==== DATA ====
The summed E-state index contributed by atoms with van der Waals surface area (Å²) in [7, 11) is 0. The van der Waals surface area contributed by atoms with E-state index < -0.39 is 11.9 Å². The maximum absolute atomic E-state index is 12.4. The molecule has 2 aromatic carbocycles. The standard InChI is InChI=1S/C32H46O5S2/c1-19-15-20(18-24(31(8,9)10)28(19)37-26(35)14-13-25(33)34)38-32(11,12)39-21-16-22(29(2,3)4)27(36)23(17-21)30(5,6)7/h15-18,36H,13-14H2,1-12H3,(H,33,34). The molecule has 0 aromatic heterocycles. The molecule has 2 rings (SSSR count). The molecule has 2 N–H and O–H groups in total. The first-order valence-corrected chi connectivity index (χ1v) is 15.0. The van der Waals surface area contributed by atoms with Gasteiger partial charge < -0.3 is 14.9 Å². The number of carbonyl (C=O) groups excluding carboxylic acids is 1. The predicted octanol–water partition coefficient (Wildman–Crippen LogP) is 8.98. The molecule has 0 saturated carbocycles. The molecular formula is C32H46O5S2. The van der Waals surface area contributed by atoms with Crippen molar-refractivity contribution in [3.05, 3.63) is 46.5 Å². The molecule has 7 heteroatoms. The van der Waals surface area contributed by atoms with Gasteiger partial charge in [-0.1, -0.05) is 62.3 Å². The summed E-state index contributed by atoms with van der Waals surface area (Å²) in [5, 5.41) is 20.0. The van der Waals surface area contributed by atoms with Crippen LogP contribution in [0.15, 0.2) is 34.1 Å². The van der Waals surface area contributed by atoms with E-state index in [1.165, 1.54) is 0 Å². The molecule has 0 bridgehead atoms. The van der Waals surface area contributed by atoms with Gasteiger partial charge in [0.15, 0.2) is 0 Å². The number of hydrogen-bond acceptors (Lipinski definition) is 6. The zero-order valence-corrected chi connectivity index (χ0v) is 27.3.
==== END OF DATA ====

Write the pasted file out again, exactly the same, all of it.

The summed E-state index contributed by atoms with van der Waals surface area (Å²) in [7, 11) is 0. The van der Waals surface area contributed by atoms with E-state index < -0.39 is 11.9 Å². The maximum absolute atomic E-state index is 12.4. The molecule has 2 aromatic carbocycles. The standard InChI is InChI=1S/C32H46O5S2/c1-19-15-20(18-24(31(8,9)10)28(19)37-26(35)14-13-25(33)34)38-32(11,12)39-21-16-22(29(2,3)4)27(36)23(17-21)30(5,6)7/h15-18,36H,13-14H2,1-12H3,(H,33,34). The molecule has 0 aromatic heterocycles. The molecule has 2 rings (SSSR count). The molecule has 2 N–H and O–H groups in total. The first-order valence-corrected chi connectivity index (χ1v) is 15.0. The van der Waals surface area contributed by atoms with Gasteiger partial charge < -0.3 is 14.9 Å². The number of carbonyl (C=O) groups excluding carboxylic acids is 1. The predicted octanol–water partition coefficient (Wildman–Crippen LogP) is 8.98. The molecule has 0 saturated carbocycles. The molecular formula is C32H46O5S2. The van der Waals surface area contributed by atoms with Crippen molar-refractivity contribution in [3.05, 3.63) is 46.5 Å². The molecule has 7 heteroatoms. The van der Waals surface area contributed by atoms with Gasteiger partial charge in [-0.1, -0.05) is 62.3 Å². The summed E-state index contributed by atoms with van der Waals surface area (Å²) in [5, 5.41) is 20.0. The van der Waals surface area contributed by atoms with Crippen LogP contribution in [0.15, 0.2) is 34.1 Å². The van der Waals surface area contributed by atoms with E-state index in [1.165, 1.54) is 0 Å². The molecule has 0 bridgehead atoms. The van der Waals surface area contributed by atoms with Gasteiger partial charge in [0.15, 0.2) is 0 Å². The number of hydrogen-bond acceptors (Lipinski definition) is 6. The zero-order valence-corrected chi connectivity index (χ0v) is 27.3.